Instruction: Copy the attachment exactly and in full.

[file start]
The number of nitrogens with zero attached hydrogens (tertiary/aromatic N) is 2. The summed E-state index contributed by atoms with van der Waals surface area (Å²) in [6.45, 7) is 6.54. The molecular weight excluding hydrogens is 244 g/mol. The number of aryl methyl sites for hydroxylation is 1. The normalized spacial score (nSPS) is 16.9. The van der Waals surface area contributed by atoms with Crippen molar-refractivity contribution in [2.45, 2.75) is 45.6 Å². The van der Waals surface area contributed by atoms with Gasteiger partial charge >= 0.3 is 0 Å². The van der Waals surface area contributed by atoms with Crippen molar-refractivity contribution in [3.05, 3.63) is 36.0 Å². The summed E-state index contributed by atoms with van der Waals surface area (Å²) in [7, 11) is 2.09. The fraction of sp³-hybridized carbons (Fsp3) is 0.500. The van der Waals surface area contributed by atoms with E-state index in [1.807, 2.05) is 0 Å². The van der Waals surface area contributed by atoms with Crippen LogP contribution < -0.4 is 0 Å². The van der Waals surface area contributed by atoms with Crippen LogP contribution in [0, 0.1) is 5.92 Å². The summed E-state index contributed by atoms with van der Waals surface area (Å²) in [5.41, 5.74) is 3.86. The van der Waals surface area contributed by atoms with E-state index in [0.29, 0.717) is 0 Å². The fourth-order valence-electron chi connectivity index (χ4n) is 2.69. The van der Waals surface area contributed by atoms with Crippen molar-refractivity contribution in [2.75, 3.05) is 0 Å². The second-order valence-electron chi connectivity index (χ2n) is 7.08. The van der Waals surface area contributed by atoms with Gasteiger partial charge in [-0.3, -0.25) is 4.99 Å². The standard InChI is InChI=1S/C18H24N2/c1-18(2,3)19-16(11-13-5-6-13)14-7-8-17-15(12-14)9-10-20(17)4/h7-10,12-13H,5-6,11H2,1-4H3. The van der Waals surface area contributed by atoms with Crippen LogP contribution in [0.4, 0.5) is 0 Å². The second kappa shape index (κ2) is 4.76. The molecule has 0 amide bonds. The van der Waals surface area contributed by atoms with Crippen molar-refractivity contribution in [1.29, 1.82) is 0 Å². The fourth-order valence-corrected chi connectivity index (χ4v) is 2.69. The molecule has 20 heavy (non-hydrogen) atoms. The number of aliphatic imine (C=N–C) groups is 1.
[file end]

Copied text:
The number of nitrogens with zero attached hydrogens (tertiary/aromatic N) is 2. The summed E-state index contributed by atoms with van der Waals surface area (Å²) in [6.45, 7) is 6.54. The molecular weight excluding hydrogens is 244 g/mol. The number of aryl methyl sites for hydroxylation is 1. The normalized spacial score (nSPS) is 16.9. The van der Waals surface area contributed by atoms with Crippen molar-refractivity contribution in [2.45, 2.75) is 45.6 Å². The van der Waals surface area contributed by atoms with Gasteiger partial charge >= 0.3 is 0 Å². The van der Waals surface area contributed by atoms with Crippen molar-refractivity contribution in [3.05, 3.63) is 36.0 Å². The summed E-state index contributed by atoms with van der Waals surface area (Å²) in [7, 11) is 2.09. The fraction of sp³-hybridized carbons (Fsp3) is 0.500. The van der Waals surface area contributed by atoms with E-state index in [1.807, 2.05) is 0 Å². The van der Waals surface area contributed by atoms with Crippen LogP contribution < -0.4 is 0 Å². The van der Waals surface area contributed by atoms with Crippen LogP contribution in [0, 0.1) is 5.92 Å². The summed E-state index contributed by atoms with van der Waals surface area (Å²) in [5.41, 5.74) is 3.86. The van der Waals surface area contributed by atoms with E-state index in [0.29, 0.717) is 0 Å². The fourth-order valence-electron chi connectivity index (χ4n) is 2.69. The van der Waals surface area contributed by atoms with Crippen molar-refractivity contribution in [2.75, 3.05) is 0 Å². The second-order valence-electron chi connectivity index (χ2n) is 7.08. The van der Waals surface area contributed by atoms with Gasteiger partial charge in [-0.3, -0.25) is 4.99 Å². The standard InChI is InChI=1S/C18H24N2/c1-18(2,3)19-16(11-13-5-6-13)14-7-8-17-15(12-14)9-10-20(17)4/h7-10,12-13H,5-6,11H2,1-4H3. The van der Waals surface area contributed by atoms with Crippen LogP contribution in [0.4, 0.5) is 0 Å². The second kappa shape index (κ2) is 4.76. The molecule has 0 amide bonds. The van der Waals surface area contributed by atoms with Crippen molar-refractivity contribution in [1.29, 1.82) is 0 Å². The fourth-order valence-corrected chi connectivity index (χ4v) is 2.69. The molecule has 20 heavy (non-hydrogen) atoms. The number of aliphatic imine (C=N–C) groups is 1.